Algorithm 2 FOR i = 1 to N FOR j = 1 to N pset(i,i OR j),k NEXTj NEXT i In Algorithm 2, N = 2 ~, and the operation OR is actually the coordinate logic OR (COR), while k represents the drawing color. The command pset(i,i OR j),k is used to set the pixel value k to the position (i,i OR j). Figure 5a shows the result of the execution of Algorithm 2. Figure 5b shows the generation of another fractal form that was created using CL filters. At this point we want to emphasize the relation of direct logic operations to artificial and natural fractal structures. The applications of this remarkable property of CL filters are not confined to the construction of fractals, but also extend to the transformation of an image G to a fractal encoded form F. The goal of this transformation is that, by describing the transformed image as a fractal, we can extract new features and descriptions. The transformed image obviously has a much higher order of self-similarity than the original one, thus making the transformed image attractive for ffactal compression. Because the proposed fractal transfor-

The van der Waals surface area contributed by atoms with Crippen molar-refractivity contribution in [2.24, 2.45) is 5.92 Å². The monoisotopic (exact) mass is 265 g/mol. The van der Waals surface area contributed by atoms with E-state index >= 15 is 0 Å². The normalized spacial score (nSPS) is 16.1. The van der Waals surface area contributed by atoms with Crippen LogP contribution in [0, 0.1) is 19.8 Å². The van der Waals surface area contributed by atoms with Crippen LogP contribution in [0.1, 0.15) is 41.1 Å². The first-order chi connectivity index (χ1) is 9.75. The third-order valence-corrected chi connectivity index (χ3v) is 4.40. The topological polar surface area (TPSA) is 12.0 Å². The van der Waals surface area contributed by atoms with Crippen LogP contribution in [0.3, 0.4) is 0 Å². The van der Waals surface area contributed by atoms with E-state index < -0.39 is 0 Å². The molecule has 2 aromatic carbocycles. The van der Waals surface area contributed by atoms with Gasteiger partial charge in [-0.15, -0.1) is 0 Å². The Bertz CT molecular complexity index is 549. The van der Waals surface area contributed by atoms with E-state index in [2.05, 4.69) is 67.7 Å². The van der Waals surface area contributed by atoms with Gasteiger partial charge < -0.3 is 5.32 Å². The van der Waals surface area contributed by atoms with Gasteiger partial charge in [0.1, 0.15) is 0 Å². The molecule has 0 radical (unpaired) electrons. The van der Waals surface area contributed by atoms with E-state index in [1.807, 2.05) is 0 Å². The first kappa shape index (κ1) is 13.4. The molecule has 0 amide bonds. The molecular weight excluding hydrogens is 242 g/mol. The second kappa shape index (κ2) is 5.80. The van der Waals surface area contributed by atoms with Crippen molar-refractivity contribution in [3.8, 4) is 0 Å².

536

MERTZIOS AND TSIRIKOLIA$

V

Figure 5a. The creation of Sierpinsky triangles using CL filters.

-~4,Figure 5b. The creation of a fractal using CL filters.

mation is a nonlinear transformation, reconstructing the original image from Me transformed one is a very difficult task. We expect to achieve it at the expense of a big computational load and a very small error tolerance, using the properties of CL filters and sophisticated algorithms. The pseudocode for the fractal transformation of an image having dimensions N x M is given by the following Algorithm 3. Algorithm 3 FOR i = 1 to N FORj= 1toM pset(i,i OR j),g(i,j) pset(i,i AND j),g(i,j) NEXTj NEXT i

COORDINATELoGic FILTERAPPLICATIONS 537

The command pset(i,i OR j),g(i,j) is used to set the pixel value g(i,j) to the position (i,i OR j).